LHC at CERN -- Recreation of the Big Bang

Today's accelerator such as LHC is capable of recreating the condition at the beginning of the Universe as early as 0.1 nano second after the Big Bang. At that time the horizon of universe was only 3 cm and the temperature of the Universe was 1E15 Kelvin (or 100 GeV). This is believed to be the critical epoch for particles to acquire their own mass. This is the first phase transition caused by the spontaneous symmetry breaking, described by so-called Higgs mechanism. At around the same time (or even before), the dark matter is believed to be created and freeze out from the thermal equilibrium. To study this incredible condition. two large experiments are running at LHC: ATLAS and CMS.

CMS and End-cap Muon System

UCLA is one of the major US institutes in the CMS collaboration. The UCLA CMS group includes all the UCLA high energy groups : Profs. David Cline, Robert Cousins, Jay Hauser, David Saltzberg and Katsushi Arisaka. Among these, Arisaka and Cline's group have contributed to the End-cap Muon Chambers from the initial construction to commissioning and operation. This efforts have been led by a research scientist, Misha Ignatenko for a decade.

CMS


The picture above is the 3D illustration of the CMS detector back in 1994 when it was initially designed. It took the next 10 years and ~2,000 people to construct it piece by piece at all over the world.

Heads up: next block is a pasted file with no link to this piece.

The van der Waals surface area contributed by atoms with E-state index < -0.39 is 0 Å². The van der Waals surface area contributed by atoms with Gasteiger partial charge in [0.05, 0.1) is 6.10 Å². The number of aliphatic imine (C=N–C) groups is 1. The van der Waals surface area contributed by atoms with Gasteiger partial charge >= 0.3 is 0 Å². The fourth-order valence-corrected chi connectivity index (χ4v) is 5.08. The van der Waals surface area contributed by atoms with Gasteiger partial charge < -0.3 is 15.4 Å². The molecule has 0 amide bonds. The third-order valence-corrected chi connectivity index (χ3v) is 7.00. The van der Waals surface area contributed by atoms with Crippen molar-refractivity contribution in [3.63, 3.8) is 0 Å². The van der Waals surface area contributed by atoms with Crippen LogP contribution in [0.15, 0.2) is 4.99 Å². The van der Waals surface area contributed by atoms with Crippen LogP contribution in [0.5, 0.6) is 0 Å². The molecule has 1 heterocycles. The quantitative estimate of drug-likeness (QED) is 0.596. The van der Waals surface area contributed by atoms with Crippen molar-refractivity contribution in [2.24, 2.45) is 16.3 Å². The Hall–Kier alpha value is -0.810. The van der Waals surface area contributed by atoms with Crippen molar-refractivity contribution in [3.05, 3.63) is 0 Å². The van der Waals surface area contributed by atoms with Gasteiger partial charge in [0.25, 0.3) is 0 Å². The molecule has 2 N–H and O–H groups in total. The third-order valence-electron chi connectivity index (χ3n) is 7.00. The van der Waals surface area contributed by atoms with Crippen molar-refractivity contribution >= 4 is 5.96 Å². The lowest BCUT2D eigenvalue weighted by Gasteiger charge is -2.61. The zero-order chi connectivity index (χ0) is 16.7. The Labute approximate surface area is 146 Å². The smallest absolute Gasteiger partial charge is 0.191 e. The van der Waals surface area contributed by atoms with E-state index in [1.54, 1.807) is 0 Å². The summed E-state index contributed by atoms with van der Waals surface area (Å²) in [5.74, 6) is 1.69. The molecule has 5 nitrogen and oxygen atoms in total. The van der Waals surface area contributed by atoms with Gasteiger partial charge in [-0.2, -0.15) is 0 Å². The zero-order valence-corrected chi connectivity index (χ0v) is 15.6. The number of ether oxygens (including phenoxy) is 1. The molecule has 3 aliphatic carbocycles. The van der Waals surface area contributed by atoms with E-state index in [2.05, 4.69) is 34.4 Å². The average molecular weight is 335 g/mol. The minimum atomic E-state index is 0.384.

CMD_Muon

The construction of seventy pieces of the End-cap Muon Chambers were carried out at the STRB Building in Westwood village adjacent to the UCLA campus from 1995 until 2004. Then all the chambers were shipped to CERN in 2004 and installed in 2004 - 2006 as shown above. Each end-cap muon system was slowly lifted up and down into the cave, then reached to the CMS experimental hall 100 m under the ground.

CMS_NewsWeek

Our CMS End-cap Muon Chamber was the cover picture of the European version of Newsweek issued on September 15, 2008. Please note the statement, "And It's European", after 15 years of our hard works at UCLA!

CMS 4 muons

The LHC accelerator and the CMS experiment have been running like a miracle for the last two years. On July 4 of 2012, we announced the discovery of the Higgs Particle with 125 GeV mass. The above picture shows one of the Higgs candidates decaying into four muons, where two muons hit the End-cap Muon Chambers constructed by Arisaka's group.

Publications by CMS

A complete list of the publications by the CMS can be found by InSPIRE => CMS. The discovery of the Higgs Particle has been published at

Observation of a new boson at a mass of 125 GeV with the CMS experiment at the LHC.

By CMS Collaboration (Serguei Chatrchyan et al.).
[arXiv:1207.7235 [hep-ex]].
10.1016/j.physletb.2012.08.021.
Phys.Lett. B716 (2012) 30-61.



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